Environmental Stewardship: Wind Chill

by John Berge
Many people like to see data reduced to their individual level, how each one of us contributes to consequences, before they are willing to make lifestyle changes or espouse a position. Dirk Notz, a climate scientist at the Max Planck Institute for Meteorology in Hamburg, Germany, did just that with the loss of Arctic sea ice due to carbon dioxide emissions since 1953. The loss per person for people in the United States is just under 50 square meters per year. Or for that typical family of four, 197 square meters per year. At the current rate of loss, summer ice in the Arctic Ocean could be gone before 2050, probably for the first time in at least 125,000 years! 

Most of us will never get that far north to see this historic change, but we may feel it in climate change. I don’t pretend to know how the loss of Arctic ice cover in the summer or the later refreeze in the fall affects the famous “Polar Vortex,” but all the data indicate that global warming is producing more weather extremes, including drought and floods, cold snaps and stronger winds. The latter two seem to be exacerbated by the TV weather reporters emphasizing the “wind chill factor”. They use the phrase “feels like” instead of the more correct phrase “one loses heat as if it were X degrees.”


“Wind chill” has an interesting history. The first attempt to quantify the effect of wind on heat loss was back in 1945 by a couple of explorers in Antarctica, Paul Siple and Charles Passle. They stuck bottles of water out in the wind and timed how long the water took to freeze. They reported the heat loss in watts per square meter, which would really confuse the modern TV viewer. According to my memory of a conversation with some technicians while I was working at the Army Chemical Center, the U. S. Army tried to determine wind chill by placing milk cans of hot water in a wind tunnel and recording the temperature drop. This must not have worked out very well since I can find no reference to any such work. What the Army Quartermaster Corps then did was to substitute volunteers walking on a treadmill in the wind tunnel for the water-filled milk cans and collected verbal responses on how cold they felt – back to “feels like.”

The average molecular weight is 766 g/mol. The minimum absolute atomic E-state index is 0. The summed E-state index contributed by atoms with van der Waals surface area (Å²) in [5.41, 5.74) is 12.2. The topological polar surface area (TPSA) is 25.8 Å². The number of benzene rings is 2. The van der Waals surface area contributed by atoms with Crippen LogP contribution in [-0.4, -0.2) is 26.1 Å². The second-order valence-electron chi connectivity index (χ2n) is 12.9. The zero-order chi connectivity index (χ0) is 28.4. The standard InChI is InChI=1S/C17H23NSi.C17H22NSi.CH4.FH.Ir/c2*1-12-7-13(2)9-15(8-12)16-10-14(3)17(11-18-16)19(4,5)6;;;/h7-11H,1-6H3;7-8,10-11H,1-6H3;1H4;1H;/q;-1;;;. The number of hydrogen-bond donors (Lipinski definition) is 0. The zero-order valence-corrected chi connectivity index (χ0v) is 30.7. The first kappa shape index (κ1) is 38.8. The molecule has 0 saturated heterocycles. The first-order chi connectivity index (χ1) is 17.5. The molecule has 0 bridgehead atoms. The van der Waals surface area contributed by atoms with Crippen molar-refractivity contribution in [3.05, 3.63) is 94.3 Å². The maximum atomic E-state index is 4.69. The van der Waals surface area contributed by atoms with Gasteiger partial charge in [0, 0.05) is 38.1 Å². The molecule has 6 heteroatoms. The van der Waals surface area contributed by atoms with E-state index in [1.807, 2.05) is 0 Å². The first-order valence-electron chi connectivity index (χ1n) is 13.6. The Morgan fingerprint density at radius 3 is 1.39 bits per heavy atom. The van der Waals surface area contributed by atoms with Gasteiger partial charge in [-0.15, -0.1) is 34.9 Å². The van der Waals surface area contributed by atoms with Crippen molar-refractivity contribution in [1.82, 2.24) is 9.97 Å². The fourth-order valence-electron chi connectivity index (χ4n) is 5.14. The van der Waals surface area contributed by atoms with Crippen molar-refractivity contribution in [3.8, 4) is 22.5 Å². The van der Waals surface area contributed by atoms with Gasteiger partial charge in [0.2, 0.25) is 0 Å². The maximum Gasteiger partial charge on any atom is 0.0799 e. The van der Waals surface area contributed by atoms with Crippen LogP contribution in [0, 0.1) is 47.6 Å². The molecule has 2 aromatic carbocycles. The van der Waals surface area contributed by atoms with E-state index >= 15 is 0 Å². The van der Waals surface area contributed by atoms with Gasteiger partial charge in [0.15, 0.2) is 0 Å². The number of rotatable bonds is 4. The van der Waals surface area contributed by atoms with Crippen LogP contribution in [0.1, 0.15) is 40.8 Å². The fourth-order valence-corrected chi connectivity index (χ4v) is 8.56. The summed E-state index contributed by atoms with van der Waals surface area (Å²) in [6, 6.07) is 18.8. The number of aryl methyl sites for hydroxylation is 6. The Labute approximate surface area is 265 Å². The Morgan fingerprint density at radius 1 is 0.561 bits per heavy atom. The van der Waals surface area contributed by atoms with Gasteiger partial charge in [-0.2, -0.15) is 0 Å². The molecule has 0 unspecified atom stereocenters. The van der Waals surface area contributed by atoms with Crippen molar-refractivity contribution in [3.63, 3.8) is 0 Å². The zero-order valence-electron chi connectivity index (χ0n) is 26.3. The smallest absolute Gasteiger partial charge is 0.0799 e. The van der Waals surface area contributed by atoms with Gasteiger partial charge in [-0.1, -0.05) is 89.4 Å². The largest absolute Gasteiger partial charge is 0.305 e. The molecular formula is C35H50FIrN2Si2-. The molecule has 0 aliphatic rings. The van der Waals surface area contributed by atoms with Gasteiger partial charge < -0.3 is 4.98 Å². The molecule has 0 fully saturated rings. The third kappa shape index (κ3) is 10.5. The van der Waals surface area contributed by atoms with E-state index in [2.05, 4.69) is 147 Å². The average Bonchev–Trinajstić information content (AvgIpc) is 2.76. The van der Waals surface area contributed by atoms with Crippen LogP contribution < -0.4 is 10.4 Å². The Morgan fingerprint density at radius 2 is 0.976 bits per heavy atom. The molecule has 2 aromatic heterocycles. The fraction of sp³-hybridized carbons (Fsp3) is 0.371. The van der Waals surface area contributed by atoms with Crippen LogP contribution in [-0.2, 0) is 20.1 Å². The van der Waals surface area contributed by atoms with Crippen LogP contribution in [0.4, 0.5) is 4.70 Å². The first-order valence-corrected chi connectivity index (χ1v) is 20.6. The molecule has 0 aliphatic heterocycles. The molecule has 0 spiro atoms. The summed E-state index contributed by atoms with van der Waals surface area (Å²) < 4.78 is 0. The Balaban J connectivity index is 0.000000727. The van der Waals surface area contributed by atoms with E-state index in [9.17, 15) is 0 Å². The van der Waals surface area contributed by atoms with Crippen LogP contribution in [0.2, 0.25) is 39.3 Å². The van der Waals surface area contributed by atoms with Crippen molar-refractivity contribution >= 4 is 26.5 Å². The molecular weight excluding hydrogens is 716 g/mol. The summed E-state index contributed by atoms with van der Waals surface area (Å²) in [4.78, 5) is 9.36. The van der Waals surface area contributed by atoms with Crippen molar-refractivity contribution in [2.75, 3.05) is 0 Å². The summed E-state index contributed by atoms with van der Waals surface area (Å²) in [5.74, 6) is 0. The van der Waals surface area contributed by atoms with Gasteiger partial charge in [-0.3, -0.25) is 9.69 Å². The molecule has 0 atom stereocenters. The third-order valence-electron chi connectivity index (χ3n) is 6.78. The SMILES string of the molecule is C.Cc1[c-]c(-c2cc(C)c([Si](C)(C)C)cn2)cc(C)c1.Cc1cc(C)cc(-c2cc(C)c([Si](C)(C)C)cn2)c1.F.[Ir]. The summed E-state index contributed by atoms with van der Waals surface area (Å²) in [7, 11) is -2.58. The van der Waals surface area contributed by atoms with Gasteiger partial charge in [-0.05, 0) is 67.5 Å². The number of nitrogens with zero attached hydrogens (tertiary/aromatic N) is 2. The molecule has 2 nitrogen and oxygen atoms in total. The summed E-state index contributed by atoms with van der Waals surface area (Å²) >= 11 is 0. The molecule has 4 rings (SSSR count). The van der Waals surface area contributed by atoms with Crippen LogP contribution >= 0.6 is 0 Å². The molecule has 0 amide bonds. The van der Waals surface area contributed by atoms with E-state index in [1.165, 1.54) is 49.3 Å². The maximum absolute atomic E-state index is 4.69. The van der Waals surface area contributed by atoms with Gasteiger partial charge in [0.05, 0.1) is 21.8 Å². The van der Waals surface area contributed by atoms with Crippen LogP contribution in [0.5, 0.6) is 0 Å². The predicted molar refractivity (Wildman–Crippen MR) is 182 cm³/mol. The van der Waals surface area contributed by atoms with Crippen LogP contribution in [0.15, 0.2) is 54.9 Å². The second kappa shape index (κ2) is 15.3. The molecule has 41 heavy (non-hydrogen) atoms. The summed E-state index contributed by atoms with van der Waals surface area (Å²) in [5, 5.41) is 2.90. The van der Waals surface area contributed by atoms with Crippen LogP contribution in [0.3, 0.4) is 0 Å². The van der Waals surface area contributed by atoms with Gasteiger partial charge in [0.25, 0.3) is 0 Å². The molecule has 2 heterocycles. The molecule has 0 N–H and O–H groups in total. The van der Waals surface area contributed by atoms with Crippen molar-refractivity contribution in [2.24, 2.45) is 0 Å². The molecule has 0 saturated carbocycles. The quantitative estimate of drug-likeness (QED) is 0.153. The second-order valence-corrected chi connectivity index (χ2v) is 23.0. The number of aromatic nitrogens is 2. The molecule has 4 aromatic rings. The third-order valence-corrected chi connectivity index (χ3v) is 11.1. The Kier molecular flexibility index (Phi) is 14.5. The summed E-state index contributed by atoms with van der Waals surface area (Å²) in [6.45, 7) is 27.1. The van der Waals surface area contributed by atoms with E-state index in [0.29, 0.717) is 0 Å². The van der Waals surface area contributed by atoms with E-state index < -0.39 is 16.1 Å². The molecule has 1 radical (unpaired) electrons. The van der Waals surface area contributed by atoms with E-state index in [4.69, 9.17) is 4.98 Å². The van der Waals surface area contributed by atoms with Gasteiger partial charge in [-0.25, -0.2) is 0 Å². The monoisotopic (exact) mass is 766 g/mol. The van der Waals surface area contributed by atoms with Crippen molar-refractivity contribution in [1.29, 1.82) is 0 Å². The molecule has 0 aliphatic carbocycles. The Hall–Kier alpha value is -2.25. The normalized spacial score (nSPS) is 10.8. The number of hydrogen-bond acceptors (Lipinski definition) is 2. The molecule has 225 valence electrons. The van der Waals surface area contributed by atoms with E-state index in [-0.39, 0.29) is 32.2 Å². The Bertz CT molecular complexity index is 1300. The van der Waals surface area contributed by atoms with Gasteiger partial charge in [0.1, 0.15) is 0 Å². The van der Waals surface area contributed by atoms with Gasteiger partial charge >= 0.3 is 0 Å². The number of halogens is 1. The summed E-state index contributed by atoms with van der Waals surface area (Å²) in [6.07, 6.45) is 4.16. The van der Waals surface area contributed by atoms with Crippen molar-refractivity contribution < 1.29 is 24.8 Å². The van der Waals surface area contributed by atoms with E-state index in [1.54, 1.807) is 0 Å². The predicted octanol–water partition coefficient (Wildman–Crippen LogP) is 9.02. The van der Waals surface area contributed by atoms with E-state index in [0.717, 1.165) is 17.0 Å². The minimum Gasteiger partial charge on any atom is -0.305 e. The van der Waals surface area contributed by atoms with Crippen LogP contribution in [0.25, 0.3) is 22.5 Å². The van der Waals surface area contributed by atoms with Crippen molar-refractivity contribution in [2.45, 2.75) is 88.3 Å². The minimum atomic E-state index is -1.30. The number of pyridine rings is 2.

These results came out too cold so modifications were made and a rather complex equation is now the standard:

Wind Chill (degrees F) = 35.74 + 0.6215T – 35.75 (V0.16) + 0.4275T(V0.16)
where T is the air temperature in degrees F, and V is the wind speed (mph). Rather than do this calculation, I presume most TV weather persons just read it off a readily available chart. The chart goes from air temperatures of 40F to -40F and wind speeds from 5 to 60 mph and also includes curvy lines indicating frostbite times. The equation does not take into effect any sunshine, the height of the individual (wind speed assumed a 5-foot individual walking in an area with no buildings or trees), and other factors. 

I am writing this column the day after enjoying a pleasant 4.5-mile walk that the TV weather person would probably try to talk me out of. But I will try to talk you into an environmentally friendly walk. Enjoy our winter weather before it disappears due to climate change or the turning of the seasons.

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